Simultaneous administration of a COVID-19 mRNA booster shot and the seasonal influenza vaccine slightly increased the risk of systemic reactions during the following week compared with a booster shot alone, but most of the reactions were mild, a retrospective cohort study shows.
"Local injection site reactions, such as pain and redness, and systemic reactions, such as fever and muscle aches, are common reactions to many types of vaccines but are generally mild and resolve quickly," Anne Hause, PhD, Centers for Disease Control and Prevention (CDC), Atlanta, Georgia, told Medscape Medical News in an email.
"So the CDC continues to recommend that COVID-19 vaccines may be administered without regard to timing of other vaccines, including the COVID-19 booster and flu vaccination at the same visit," added Hause, the lead author.
The study was published online July 15 in JAMA Network Open.
Dual Vaccination, Double Protection
In an invited commentary, Kathyrn Hall, PhD, MPH, Brigham and Women's Hospital, Boston, Massachusetts, and colleagues also argue in favor of concomitant administration of a COVID-19 booster and influenza vaccine.
Coadministration could support uptake of both vaccines, they note, and it could augment protection against both infectious diseases. "Vaccine coadministration could also introduce efficiencies in currently overburdened health care settings," they write. Moreover, a 2021 phase 4 trial that evaluated the simultaneous administration of the Pfizer BioNTech and influenza vaccines raised no safety concerns.
"Nationally, during the 2020 to 2021 season, influenza vaccination coverage was only 50.2%," Hall and colleagues point out. Thus, despite the slightly elevated risk of systemic events with dual vaccination, public health campaigns to increase dual vaccination should be undertaken, along with efforts to provide both vaccines in clinical and community-based settings, they write.
"Given the small increase in rate of adverse events reported by Hause et al, health care systems should be encouraged to develop routine and streamlined processes for coadiministration of these vaccinations," they state. They also note that clinical trials have found reactogenicity to vaccination is not wholly attributable to the contents or the delivery of a vaccine but to so-called "nocebo" effects prompted by anxiety and expectation of adverse events on the part of recipients.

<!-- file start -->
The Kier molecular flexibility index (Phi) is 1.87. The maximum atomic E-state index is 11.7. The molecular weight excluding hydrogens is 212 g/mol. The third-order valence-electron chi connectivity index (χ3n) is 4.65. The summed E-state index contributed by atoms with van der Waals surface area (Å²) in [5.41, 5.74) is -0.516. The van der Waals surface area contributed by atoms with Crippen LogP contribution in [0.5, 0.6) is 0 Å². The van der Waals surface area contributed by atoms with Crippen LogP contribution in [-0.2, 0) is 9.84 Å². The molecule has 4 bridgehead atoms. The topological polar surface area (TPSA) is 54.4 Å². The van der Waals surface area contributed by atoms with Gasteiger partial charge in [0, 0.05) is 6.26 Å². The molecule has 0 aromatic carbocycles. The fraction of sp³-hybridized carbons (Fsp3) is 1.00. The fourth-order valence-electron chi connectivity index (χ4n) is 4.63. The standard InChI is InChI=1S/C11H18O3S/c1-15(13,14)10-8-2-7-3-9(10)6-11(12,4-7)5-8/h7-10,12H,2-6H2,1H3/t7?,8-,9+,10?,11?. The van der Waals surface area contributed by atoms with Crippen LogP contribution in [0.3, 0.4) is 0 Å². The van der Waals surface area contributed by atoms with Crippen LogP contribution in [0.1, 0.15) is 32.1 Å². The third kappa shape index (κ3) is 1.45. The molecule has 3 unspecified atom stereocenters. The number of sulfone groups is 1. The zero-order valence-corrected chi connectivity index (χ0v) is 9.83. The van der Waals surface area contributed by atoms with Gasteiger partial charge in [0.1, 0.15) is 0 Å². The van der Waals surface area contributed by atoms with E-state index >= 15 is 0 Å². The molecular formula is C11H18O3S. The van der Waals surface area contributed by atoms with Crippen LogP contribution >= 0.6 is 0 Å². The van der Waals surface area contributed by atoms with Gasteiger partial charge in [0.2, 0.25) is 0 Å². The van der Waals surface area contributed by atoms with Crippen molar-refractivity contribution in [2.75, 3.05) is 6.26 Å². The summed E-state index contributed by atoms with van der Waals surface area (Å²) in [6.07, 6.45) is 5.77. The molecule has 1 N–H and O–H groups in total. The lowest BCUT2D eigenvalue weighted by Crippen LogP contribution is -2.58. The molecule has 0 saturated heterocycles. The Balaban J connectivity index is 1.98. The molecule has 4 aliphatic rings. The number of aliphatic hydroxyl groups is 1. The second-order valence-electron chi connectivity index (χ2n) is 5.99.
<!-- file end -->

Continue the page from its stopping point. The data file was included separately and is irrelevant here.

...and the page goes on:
To probe the safety of simultaneous vaccination, Hause and her colleagues turned to v-safe, the large CDC vaccine surveillance self-report registry. Of nearly one million participants in the smartphone-based monitoring system, 92,023 received a seasonal influenza vaccine together with either the Pfizer BioNTech or the Moderna booster between September 2021 and May 2022. The booster was defined as the third dose of the COVID-19 mRNA vaccine given at least 5 months after the second dose.
In the week following dual vaccination, 58.9% of respondents who received the Pfizer BioNTech COVID-19 booster plus the flu shot and 68.6% of those who received the Moderna COVID-19 booster shot plus the flu shot reported mild to moderate reactions.
The most common reactions were fatigue, headache, and myalgia, the authors note. After controlling for sex, age, and week of vaccination, respondents who simultaneously received the Pfizer BioNTech booster and the flu shot were found to have an 8% increased risk of having a systemic reaction (adjusted odds ratio [aOR], 1.08; 95% CI, 1.06 – 1.10), compared to those who received the mRNA booster alone. Those who received the Moderna booster shot had an 11% increased risk of having a systemic reaction (aOR, 1.11; 95% CI, 1.08 – 1.14), compared to those who received the booster alone.
The slight increase in reactions to the paired vaccinations had little health impact with the Moderna booster and none with the Pfizer BioNTech COVID-19 booster, as measured by normal daily activities, an inability to work or attend school, or the need for medical care, telehealth, a clinic or emergency visit, or hospitalization.
"Providers should offer their patients all age-appropriate recommended vaccines and counsel patients that some people experience reactions like fever, body aches or tiredness more frequently after receiving more than one vaccine," Hause told Medscape Medical News. "But [if they do develop] symptoms, symptoms can be managed with an antipyretic or analgesic medication," she added.
Hause noted that the CDC does not recommend that patients take an antipyretic or analgesic medication prior to receiving a vaccine to prevent post-vaccination symptoms, largely because it's not certain whether these medications can affect the immune response to vaccination. "However, these medications may be taken after vaccination to treat symptoms," she said. She cautioned that aspirin is not recommended for persons younger than 18 years because of the risk of Reye's syndrome.
Hause and Hall have disclosed no relevant financial relationships.
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Cite this: COVID Booster Plus Flu Shot Ups Reactions, but Most Are Mild - Medscape - Jul 21, 2022.